Birthdays are great. The friends, family, and food are marvelous as another marker is placed on the road to wisdom and understanding; the destination we seek and hope to recognize upon arrival. Of course, the fewer candles on the cake increase the chances of bouncy castles and donkey-pinning and the normally banned junk-food.
Your birthday is always special. What’s not to love about fireworks, music, and a day off in the middle of summer? For some reason we attach special significance to anniversaries ending in fives and zeroes so your biggest birthday bash was in 1967. The Centennial parks, fountains, buildings, and bridges from coast to coast are testament to your 100th birthday having been celebrated everywhere. The biggest bash was in Montreal. Expo ’67 invited the world and the world came. Magnificent national pavilions wove facts and myths in what other countries chose to display of themselves and how we cheered ourselves.
Your most powerful myth is your birthday itself. You became an independent state on July 1, 1867. But your independence was an act of the British parliament. Britain still controlled your constitution. A British committee could over rule your Supreme Court. A British company controlled what is now northern Ontario, Quebec, Manitoba, and the North West Territories. Britain still negotiated and co-signed treaties and trade deals. So you were independent but only like a teenager who moves out but only as far as Mom’s basement.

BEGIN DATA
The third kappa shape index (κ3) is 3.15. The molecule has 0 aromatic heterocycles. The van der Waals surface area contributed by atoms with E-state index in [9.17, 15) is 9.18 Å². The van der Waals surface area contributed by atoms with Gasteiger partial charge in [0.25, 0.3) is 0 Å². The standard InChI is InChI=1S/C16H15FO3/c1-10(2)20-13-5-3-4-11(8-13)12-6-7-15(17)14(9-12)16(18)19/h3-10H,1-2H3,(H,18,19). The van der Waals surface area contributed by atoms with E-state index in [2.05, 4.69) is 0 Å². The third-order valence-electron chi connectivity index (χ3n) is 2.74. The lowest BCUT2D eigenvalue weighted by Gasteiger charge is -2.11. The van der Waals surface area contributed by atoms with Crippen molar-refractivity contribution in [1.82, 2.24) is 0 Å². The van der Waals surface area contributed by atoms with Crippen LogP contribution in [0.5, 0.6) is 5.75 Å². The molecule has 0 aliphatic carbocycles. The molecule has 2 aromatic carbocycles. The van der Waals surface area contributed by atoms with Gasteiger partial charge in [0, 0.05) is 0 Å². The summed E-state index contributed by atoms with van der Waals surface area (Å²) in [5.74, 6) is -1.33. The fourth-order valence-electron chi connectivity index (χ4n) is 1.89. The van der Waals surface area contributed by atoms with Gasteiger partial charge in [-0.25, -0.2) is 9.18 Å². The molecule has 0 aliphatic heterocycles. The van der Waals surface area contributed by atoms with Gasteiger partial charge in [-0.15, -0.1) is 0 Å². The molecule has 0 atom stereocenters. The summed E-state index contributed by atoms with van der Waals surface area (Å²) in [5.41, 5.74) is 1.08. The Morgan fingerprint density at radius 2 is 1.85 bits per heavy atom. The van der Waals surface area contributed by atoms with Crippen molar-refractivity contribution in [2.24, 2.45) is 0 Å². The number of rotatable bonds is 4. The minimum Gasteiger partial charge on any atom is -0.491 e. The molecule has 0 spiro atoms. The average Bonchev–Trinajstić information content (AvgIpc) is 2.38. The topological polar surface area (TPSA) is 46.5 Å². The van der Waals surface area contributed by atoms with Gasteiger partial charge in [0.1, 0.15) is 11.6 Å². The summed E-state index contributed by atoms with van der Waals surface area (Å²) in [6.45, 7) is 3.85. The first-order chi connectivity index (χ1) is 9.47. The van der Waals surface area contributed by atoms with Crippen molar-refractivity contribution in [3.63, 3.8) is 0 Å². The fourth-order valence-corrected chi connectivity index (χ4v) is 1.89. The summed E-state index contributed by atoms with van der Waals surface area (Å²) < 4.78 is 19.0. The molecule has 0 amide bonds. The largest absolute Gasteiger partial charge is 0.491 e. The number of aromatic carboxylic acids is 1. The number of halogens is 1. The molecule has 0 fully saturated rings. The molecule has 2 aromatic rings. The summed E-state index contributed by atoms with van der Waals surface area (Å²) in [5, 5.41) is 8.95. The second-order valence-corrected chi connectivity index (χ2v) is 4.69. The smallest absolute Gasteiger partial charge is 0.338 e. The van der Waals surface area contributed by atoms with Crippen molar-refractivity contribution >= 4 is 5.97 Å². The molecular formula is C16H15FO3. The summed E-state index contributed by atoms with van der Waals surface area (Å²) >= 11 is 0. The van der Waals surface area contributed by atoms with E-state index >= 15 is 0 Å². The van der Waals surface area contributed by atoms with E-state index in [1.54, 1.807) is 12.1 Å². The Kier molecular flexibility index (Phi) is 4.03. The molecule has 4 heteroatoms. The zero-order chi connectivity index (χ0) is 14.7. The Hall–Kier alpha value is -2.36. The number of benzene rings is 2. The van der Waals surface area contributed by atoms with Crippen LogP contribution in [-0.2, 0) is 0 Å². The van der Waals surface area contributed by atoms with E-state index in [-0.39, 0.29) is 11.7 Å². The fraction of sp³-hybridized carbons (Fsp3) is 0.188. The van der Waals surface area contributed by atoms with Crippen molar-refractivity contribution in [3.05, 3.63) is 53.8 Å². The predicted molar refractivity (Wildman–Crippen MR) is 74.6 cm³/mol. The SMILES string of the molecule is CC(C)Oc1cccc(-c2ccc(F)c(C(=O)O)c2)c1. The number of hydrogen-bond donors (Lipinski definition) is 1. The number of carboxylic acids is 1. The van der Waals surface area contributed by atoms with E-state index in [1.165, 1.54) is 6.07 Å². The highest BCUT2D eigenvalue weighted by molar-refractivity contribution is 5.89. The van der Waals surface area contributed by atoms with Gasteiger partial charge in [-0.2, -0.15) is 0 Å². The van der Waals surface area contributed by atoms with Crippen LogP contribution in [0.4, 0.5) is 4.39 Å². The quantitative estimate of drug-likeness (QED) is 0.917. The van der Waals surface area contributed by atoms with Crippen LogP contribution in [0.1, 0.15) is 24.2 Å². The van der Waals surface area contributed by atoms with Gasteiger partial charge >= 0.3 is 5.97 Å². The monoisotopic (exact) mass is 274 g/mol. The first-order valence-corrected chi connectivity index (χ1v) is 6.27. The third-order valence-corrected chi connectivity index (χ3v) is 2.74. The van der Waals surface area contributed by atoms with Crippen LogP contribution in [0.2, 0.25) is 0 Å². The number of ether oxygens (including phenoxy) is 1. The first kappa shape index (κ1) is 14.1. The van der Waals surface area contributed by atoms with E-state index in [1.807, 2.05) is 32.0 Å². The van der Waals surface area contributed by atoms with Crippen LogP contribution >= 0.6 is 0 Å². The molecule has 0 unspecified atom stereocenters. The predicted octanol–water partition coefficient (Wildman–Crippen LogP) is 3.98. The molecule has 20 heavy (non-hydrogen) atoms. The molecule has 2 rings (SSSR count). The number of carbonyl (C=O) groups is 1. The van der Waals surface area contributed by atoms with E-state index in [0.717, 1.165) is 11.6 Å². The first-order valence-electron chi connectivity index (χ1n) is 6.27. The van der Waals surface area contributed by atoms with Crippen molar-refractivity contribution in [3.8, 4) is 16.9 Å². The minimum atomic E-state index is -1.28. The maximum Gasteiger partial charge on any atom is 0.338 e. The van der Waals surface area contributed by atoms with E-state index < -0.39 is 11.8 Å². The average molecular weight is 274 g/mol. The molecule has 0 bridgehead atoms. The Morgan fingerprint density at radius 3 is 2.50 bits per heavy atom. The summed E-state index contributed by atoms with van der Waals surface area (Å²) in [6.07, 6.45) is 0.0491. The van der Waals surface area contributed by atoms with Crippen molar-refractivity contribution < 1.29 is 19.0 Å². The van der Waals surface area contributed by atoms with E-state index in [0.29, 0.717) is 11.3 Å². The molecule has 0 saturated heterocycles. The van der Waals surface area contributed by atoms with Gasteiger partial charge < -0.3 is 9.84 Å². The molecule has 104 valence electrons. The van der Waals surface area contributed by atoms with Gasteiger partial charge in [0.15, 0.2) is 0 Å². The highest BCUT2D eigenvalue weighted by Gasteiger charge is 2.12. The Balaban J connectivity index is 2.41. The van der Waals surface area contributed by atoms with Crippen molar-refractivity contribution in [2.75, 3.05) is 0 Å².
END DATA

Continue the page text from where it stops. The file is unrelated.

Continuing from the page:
For a long while, we pouted and slammed doors from time to time but didn’t do much about it. After all, we still considered ourselves British. Our census form had nowhere to proclaim we were Canadian. We carried British passports. We voted for Sir John A. and his slogan: “A British subject I was born and a British subject I will die.”
It all changed when a European family spat led cousins with big navies and bigger egos and more pride than brains to trip the world into war. We called it the Great War because not until the next phase in what became a decades long European civil war would we begin to number them. Britain was in and all we could yell up the stairs was “Ready Aye Ready”. Boys who had never traveled more than fifty miles from home were stirred by a pull of patriotism, a yearning for adventure, and the hope that girls really do love a man in uniform. They were soon on trains to Val Cartier, Quebec, and then aboard crowded ships to Britain and then, the front.
They had no idea what they were in for. Picture digging a hole in your yard and living there for a year. Eat there, sleep there, and relieve yourself there, day after day and season after season. Watch for rats the size of spaniels, killing coughs, lice, maggot-infested food, and after standing for days in the open sewer, toes fall away when sodden boots were finally removed. It was a war against conditions and, too often, stupid officers more than the enemy.